How Lighting Affects Your Mood and Productivity
The more we research the effects of lighting, the more we are discovering that lighting has a deep impact on our lives. Studies are suggesting that lighting effects numerous biological, mental, and emotional factors, and it even directly contributes to our mood and productivity.
We all know that poor lighting can cause eye damage especially when reading, but what other effects can poor lighting have on us in our homes?
Believe it or not, insufficient lighting has been found to contribute to depression and vitamin D deficiencies, while proper lighting is known to improve mood and energy levels.
Some studies also show that lighting can affect appetite. People were found to eat slower and lighter meals in rooms with bright lights, while they typically overate in spaces with dim lighting.
Most significantly, lighting is known to affect circadian rhythms. This means that lighting can contribute to your alertness and awakeness in the mornings, and it can either entice you to feel tired or keep you up all night. As you might expect, brighter lights are best for mornings and daytime, while dim lights are good in the evenings. The reverse of these can cause a confused circadian rhythm, mess with your sleep schedules, or make it difficult to find energy throughout the day.
At the Office
There also has been a lot of research on what type of lighting should be used in offices in order to create the happiest, most productive work environment. Studies are finding that poor lighting can be detrimental to productivity at work, specifically dim lighting. Working in a room with lights that are too dim can cause the eyes to be strained and even results in headaches and/or migraines. Insufficient lighting can also lead to drowsiness at work and difficulty maintaining focus and motivation.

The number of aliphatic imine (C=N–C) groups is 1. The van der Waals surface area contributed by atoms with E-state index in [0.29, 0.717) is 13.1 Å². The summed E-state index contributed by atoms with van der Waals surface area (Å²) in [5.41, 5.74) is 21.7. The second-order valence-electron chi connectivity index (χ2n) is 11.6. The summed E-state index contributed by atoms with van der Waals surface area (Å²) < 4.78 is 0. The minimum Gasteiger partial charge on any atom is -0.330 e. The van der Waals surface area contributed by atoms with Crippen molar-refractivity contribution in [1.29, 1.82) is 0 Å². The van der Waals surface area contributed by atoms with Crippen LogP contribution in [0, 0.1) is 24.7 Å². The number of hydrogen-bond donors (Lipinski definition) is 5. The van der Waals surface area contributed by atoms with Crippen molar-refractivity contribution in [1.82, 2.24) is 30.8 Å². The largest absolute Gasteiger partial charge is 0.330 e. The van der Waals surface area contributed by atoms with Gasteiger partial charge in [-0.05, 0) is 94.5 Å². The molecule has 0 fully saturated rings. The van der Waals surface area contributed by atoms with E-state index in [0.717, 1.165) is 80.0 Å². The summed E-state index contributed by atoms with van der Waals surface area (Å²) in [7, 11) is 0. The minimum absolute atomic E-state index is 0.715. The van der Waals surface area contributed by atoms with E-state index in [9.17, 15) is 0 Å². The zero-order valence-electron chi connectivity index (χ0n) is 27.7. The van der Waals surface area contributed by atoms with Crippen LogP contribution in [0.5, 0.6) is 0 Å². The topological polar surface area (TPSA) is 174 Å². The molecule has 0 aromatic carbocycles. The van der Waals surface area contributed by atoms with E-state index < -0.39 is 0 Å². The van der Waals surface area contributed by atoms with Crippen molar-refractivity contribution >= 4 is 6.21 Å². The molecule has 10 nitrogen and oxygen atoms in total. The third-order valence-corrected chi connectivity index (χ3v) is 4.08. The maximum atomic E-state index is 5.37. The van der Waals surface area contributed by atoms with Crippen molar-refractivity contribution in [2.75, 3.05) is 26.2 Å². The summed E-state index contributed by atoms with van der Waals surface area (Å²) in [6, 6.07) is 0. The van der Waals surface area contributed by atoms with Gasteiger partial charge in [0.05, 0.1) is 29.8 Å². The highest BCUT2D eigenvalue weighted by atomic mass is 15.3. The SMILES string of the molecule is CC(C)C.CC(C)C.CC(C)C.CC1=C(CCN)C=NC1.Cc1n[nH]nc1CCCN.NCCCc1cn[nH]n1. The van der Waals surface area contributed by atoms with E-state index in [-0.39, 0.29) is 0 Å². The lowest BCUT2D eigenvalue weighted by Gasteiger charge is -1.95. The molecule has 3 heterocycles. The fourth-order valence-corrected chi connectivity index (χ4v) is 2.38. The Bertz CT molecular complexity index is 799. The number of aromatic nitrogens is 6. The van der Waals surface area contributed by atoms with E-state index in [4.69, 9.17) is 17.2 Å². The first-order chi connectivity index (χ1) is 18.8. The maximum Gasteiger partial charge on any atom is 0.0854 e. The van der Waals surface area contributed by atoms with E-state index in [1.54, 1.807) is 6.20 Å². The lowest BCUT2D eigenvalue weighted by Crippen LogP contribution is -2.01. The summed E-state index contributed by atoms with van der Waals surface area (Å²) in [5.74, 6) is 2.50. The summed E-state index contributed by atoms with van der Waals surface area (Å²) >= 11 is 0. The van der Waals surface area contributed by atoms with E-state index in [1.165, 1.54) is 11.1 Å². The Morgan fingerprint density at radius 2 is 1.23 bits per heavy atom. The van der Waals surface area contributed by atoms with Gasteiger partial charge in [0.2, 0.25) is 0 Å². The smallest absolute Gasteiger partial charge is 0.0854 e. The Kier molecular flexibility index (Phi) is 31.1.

On the contrary, harsh lighting can be just as detrimental. Excessively bright, fluorescent lights can also trigger headaches and/or migraines, and employees working in these conditions are found to be less satisfied with their jobs.
With all of these discoveries on the effects of lighting, it is becoming more and more important to be able to control lighting.
They say that the most commonly recognized solution for avoiding the negative effects of insufficient lighting and harsh lighting is to provide natural light. Windows in your home and at work can fill rooms with the highest quality of light and provide a safe, natural solution. In fact, one study states that natural lighting directly and indirectly affects mood, behavior, and hormonal balances. The study claims that natural lighting can create fewer illnesses at home, better attendance rates at work, and happier environments all around.
But installing more windows is not always an option, and even with windows certain geographic locations do not receive acceptable amounts of light year-round. The best solution when natural lighting isn’t an option is to install high-quality, flexible lighting.
Having a dimmer on the lighting systems in your home and in your office gives you the ability to adjust the intensity and brightness based upon the particular time of day and the specific task at hand.
Having the freedom to change the morning lighting and evening lighting in your home is the best way to support your circadian rhythm and increase happiness, and giving workers the ability to adjust lighting as it suits them is the best way to guarantee satisfaction and productivity in the office.
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